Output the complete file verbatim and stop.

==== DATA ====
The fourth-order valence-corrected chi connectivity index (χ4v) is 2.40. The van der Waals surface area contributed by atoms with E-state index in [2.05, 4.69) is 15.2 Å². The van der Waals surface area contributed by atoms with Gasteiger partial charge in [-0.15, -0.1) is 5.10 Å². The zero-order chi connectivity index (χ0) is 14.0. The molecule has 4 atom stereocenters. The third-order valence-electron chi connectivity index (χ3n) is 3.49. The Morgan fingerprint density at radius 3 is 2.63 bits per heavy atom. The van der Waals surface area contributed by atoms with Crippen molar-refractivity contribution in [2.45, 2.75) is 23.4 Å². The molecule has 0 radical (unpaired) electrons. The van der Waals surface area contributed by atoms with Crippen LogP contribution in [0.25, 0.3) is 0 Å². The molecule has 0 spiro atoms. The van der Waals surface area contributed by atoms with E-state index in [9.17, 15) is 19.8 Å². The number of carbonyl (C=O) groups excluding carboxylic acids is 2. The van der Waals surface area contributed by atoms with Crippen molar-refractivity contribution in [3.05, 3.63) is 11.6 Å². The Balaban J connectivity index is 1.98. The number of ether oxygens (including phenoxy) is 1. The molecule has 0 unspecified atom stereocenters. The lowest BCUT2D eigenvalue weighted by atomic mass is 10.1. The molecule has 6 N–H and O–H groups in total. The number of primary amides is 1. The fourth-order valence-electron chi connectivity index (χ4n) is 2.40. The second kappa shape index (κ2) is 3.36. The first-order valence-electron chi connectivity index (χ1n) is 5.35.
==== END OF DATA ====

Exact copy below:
The fourth-order valence-corrected chi connectivity index (χ4v) is 2.40. The van der Waals surface area contributed by atoms with E-state index in [2.05, 4.69) is 15.2 Å². The van der Waals surface area contributed by atoms with Gasteiger partial charge in [-0.15, -0.1) is 5.10 Å². The zero-order chi connectivity index (χ0) is 14.0. The molecule has 4 atom stereocenters. The third-order valence-electron chi connectivity index (χ3n) is 3.49. The Morgan fingerprint density at radius 3 is 2.63 bits per heavy atom. The van der Waals surface area contributed by atoms with Crippen molar-refractivity contribution in [2.45, 2.75) is 23.4 Å². The molecule has 0 radical (unpaired) electrons. The van der Waals surface area contributed by atoms with Crippen LogP contribution in [0.25, 0.3) is 0 Å². The molecule has 0 spiro atoms. The van der Waals surface area contributed by atoms with E-state index in [9.17, 15) is 19.8 Å². The number of carbonyl (C=O) groups excluding carboxylic acids is 2. The van der Waals surface area contributed by atoms with Crippen molar-refractivity contribution in [3.05, 3.63) is 11.6 Å². The Balaban J connectivity index is 1.98. The number of ether oxygens (including phenoxy) is 1. The molecule has 0 unspecified atom stereocenters. The lowest BCUT2D eigenvalue weighted by atomic mass is 10.1. The molecule has 6 N–H and O–H groups in total. The number of primary amides is 1. The fourth-order valence-electron chi connectivity index (χ4n) is 2.40. The second kappa shape index (κ2) is 3.36. The first-order valence-electron chi connectivity index (χ1n) is 5.35.